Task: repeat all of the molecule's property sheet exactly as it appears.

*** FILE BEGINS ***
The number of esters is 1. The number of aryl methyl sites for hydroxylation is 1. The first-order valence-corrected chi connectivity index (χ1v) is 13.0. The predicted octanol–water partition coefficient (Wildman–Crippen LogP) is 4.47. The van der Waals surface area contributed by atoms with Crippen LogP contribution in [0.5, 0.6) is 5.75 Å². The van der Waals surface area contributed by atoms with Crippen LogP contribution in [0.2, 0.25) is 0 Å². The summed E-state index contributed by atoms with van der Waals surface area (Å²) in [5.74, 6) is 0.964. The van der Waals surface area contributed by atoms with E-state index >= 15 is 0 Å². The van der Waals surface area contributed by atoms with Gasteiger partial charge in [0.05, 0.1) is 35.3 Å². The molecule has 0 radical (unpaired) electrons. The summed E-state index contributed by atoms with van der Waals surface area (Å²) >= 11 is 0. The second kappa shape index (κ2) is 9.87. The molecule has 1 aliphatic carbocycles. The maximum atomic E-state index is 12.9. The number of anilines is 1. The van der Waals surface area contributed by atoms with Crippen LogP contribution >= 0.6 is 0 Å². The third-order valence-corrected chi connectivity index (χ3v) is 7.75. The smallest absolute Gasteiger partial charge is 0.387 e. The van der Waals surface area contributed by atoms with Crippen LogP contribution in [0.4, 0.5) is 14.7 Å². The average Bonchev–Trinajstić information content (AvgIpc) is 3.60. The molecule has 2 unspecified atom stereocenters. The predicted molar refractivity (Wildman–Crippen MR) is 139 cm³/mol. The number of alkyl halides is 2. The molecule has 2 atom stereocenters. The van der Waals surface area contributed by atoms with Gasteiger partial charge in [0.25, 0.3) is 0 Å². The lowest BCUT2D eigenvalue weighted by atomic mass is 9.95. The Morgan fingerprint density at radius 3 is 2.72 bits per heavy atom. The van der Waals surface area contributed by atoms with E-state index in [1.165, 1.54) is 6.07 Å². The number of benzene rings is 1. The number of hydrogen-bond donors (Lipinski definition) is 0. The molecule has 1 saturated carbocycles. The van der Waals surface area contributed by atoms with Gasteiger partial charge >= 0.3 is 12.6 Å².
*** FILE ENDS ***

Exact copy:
The number of esters is 1. The number of aryl methyl sites for hydroxylation is 1. The first-order valence-corrected chi connectivity index (χ1v) is 13.0. The predicted octanol–water partition coefficient (Wildman–Crippen LogP) is 4.47. The van der Waals surface area contributed by atoms with Crippen LogP contribution in [0.5, 0.6) is 5.75 Å². The van der Waals surface area contributed by atoms with Crippen LogP contribution in [0.2, 0.25) is 0 Å². The summed E-state index contributed by atoms with van der Waals surface area (Å²) in [5.74, 6) is 0.964. The van der Waals surface area contributed by atoms with E-state index >= 15 is 0 Å². The van der Waals surface area contributed by atoms with Gasteiger partial charge in [0.05, 0.1) is 35.3 Å². The molecule has 0 radical (unpaired) electrons. The summed E-state index contributed by atoms with van der Waals surface area (Å²) >= 11 is 0. The second kappa shape index (κ2) is 9.87. The molecule has 1 aliphatic carbocycles. The maximum atomic E-state index is 12.9. The number of anilines is 1. The van der Waals surface area contributed by atoms with Crippen LogP contribution >= 0.6 is 0 Å². The third-order valence-corrected chi connectivity index (χ3v) is 7.75. The smallest absolute Gasteiger partial charge is 0.387 e. The van der Waals surface area contributed by atoms with Crippen LogP contribution in [0.4, 0.5) is 14.7 Å². The average Bonchev–Trinajstić information content (AvgIpc) is 3.60. The molecule has 2 unspecified atom stereocenters. The predicted molar refractivity (Wildman–Crippen MR) is 139 cm³/mol. The number of alkyl halides is 2. The molecule has 2 atom stereocenters. The van der Waals surface area contributed by atoms with Gasteiger partial charge in [0.25, 0.3) is 0 Å². The lowest BCUT2D eigenvalue weighted by atomic mass is 9.95. The Morgan fingerprint density at radius 3 is 2.72 bits per heavy atom. The van der Waals surface area contributed by atoms with E-state index in [1.165, 1.54) is 6.07 Å². The number of benzene rings is 1. The number of hydrogen-bond donors (Lipinski definition) is 0. The molecule has 1 saturated carbocycles. The van der Waals surface area contributed by atoms with Gasteiger partial charge >= 0.3 is 12.6 Å².